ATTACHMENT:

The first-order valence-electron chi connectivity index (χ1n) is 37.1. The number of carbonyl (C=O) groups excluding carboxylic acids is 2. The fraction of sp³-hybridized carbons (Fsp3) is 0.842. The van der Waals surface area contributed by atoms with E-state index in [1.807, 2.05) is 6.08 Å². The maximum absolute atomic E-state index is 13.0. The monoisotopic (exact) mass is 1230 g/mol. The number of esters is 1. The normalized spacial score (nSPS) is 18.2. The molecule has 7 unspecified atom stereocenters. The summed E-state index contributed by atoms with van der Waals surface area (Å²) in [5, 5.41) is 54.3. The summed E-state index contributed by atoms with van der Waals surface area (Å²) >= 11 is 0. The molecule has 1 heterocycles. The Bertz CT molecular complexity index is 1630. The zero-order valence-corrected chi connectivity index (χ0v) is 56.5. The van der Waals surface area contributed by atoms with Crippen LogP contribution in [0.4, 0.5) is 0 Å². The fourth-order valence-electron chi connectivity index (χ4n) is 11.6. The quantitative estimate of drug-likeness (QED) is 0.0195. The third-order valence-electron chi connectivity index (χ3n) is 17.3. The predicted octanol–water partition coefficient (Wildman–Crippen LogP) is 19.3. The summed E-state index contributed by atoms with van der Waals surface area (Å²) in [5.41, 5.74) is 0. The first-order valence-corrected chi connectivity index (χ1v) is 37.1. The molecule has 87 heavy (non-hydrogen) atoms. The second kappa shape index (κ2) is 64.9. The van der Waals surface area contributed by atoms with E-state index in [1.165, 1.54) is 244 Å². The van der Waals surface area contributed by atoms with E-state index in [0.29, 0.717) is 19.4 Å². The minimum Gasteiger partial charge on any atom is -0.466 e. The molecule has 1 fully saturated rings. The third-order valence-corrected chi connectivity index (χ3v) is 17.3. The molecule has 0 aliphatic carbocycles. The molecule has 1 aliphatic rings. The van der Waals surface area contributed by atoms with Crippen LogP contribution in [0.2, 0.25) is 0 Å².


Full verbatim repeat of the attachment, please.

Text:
The first-order valence-electron chi connectivity index (χ1n) is 37.1. The number of carbonyl (C=O) groups excluding carboxylic acids is 2. The fraction of sp³-hybridized carbons (Fsp3) is 0.842. The van der Waals surface area contributed by atoms with E-state index in [1.807, 2.05) is 6.08 Å². The maximum absolute atomic E-state index is 13.0. The monoisotopic (exact) mass is 1230 g/mol. The number of esters is 1. The normalized spacial score (nSPS) is 18.2. The molecule has 7 unspecified atom stereocenters. The summed E-state index contributed by atoms with van der Waals surface area (Å²) in [5, 5.41) is 54.3. The summed E-state index contributed by atoms with van der Waals surface area (Å²) >= 11 is 0. The molecule has 1 heterocycles. The Bertz CT molecular complexity index is 1630. The zero-order valence-corrected chi connectivity index (χ0v) is 56.5. The van der Waals surface area contributed by atoms with Crippen LogP contribution in [0.4, 0.5) is 0 Å². The fourth-order valence-electron chi connectivity index (χ4n) is 11.6. The quantitative estimate of drug-likeness (QED) is 0.0195. The third-order valence-electron chi connectivity index (χ3n) is 17.3. The predicted octanol–water partition coefficient (Wildman–Crippen LogP) is 19.3. The summed E-state index contributed by atoms with van der Waals surface area (Å²) in [5.41, 5.74) is 0. The first-order valence-corrected chi connectivity index (χ1v) is 37.1. The molecule has 87 heavy (non-hydrogen) atoms. The second kappa shape index (κ2) is 64.9. The van der Waals surface area contributed by atoms with E-state index in [1.165, 1.54) is 244 Å². The van der Waals surface area contributed by atoms with E-state index in [0.29, 0.717) is 19.4 Å². The minimum Gasteiger partial charge on any atom is -0.466 e. The molecule has 1 fully saturated rings. The third-order valence-corrected chi connectivity index (χ3v) is 17.3. The molecule has 0 aliphatic carbocycles. The molecule has 1 aliphatic rings. The van der Waals surface area contributed by atoms with Crippen LogP contribution in [0.2, 0.25) is 0 Å².